Thanks so much @kati.morton. Those are helpful thoughts. Although, I have to say – I think part of me was hoping you’d say that collaborations weren’t very important/useful. I’ve found them to be so challenging!
I’ve sent a handful of requests to large channels that I see as being well matched with what I do (science education) as well as being run by people who I know live close to me geographically. I’ve taken time to put together thoughtful proposals (sending a pitch and rough outline of the script/video idea rather than just sending a “hey, wanna collab sometime?” message) and try to tailor the proposals to being ideas that I think would be genuinely useful/interesting to them. All of that takes quite a bit of work, and so far I haven’t had any responses.
The large channels are SO much bigger than me (Science Mom has 1,500 subscribers right now), that I can see that they don’t have much incentive/interest in tapping into my audience. Plus, time is precious and I know the reality for most YouTubers is “I have more video ideas I want to make than I have time to make them.”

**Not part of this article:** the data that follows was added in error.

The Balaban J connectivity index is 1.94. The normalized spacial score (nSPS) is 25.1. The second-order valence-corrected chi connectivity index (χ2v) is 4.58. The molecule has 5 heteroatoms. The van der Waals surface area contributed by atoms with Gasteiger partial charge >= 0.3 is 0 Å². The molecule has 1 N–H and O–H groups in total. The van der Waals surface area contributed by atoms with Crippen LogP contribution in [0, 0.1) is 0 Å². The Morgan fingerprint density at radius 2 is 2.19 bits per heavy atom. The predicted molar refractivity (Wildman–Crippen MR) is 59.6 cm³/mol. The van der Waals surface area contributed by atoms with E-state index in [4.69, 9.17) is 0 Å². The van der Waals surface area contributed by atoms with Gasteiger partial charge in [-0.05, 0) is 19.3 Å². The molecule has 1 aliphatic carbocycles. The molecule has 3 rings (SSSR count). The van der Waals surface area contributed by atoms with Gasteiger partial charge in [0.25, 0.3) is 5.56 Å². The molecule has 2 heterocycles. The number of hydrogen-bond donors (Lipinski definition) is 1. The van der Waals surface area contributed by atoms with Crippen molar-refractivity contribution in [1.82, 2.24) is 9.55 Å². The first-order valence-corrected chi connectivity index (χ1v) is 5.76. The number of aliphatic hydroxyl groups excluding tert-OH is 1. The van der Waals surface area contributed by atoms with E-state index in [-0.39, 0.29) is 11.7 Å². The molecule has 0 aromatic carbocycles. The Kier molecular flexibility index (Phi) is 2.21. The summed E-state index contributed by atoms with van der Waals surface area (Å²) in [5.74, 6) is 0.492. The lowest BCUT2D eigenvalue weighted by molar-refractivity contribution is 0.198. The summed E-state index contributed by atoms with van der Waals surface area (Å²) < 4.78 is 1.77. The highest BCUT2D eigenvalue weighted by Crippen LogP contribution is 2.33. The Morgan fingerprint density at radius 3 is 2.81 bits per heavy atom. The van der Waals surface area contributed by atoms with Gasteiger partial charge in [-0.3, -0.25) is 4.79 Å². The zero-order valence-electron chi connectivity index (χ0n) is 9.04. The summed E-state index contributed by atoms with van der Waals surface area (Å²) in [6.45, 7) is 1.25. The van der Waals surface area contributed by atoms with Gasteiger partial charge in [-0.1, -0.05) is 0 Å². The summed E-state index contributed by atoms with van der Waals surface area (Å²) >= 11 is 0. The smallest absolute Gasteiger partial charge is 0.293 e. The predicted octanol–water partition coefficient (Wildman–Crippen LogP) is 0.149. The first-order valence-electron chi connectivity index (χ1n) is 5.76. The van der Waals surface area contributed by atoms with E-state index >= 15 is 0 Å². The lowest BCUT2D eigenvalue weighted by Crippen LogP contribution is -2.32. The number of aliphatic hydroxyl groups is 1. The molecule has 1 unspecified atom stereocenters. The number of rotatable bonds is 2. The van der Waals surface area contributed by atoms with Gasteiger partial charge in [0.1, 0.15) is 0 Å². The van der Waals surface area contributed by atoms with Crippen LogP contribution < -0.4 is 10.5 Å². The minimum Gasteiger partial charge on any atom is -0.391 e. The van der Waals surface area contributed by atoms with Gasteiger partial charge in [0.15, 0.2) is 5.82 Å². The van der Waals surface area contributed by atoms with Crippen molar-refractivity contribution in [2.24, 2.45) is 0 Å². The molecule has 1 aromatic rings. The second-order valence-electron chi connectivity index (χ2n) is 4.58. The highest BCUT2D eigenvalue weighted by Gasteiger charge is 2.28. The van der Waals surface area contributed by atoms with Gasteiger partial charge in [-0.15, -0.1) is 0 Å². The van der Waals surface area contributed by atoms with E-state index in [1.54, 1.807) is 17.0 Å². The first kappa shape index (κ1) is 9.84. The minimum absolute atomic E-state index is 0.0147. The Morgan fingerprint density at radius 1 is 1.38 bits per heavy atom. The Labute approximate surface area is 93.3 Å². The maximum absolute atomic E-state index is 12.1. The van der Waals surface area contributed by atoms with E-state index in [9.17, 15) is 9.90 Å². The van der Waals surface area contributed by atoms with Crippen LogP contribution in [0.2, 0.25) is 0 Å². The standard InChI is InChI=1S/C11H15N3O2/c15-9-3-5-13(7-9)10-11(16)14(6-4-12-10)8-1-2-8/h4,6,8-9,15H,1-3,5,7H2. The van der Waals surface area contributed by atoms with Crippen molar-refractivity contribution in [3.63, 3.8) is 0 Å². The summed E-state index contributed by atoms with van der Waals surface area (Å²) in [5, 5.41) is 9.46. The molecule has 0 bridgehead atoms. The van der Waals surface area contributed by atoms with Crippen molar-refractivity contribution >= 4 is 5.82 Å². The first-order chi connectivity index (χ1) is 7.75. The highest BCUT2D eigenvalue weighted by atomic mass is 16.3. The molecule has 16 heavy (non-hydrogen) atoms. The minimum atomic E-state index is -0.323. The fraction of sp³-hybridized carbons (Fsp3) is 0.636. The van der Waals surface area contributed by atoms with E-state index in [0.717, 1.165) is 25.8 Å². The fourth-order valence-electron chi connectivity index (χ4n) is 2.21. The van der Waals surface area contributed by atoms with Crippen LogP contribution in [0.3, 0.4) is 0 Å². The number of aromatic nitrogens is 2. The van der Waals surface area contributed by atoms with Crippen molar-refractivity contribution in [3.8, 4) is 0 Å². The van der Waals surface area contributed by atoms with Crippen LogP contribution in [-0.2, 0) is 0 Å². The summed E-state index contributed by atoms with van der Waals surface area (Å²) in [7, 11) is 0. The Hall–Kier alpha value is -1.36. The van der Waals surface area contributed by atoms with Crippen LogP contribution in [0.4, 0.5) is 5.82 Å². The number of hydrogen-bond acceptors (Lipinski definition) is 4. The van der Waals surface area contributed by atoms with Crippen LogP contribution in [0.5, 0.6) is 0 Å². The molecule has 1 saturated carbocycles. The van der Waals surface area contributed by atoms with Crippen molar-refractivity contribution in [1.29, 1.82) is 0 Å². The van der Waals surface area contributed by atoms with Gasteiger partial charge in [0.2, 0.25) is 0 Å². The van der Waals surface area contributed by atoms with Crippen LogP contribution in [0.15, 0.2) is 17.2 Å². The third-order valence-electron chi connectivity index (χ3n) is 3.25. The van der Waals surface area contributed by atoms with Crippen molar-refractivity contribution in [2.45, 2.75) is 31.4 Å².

So after a few rounds of no response from the well-established/large channels (ranging in size from 100,000 to 2 M subscribers), I tried to find science education channels that were similar in size to mine, and I couldn’t believe how hard it was. I spent hours searching and kept coming up with the same “too big” channels. Occasionaly I’d find what looked at first glance to be a good match, but then I’d see they hadn’t posted anything in over a year, or that they lived in Europe. There have got to be some 1,500-subscriber-size science education YouTube channels out there who would be interested in collaborating, but how do I find them?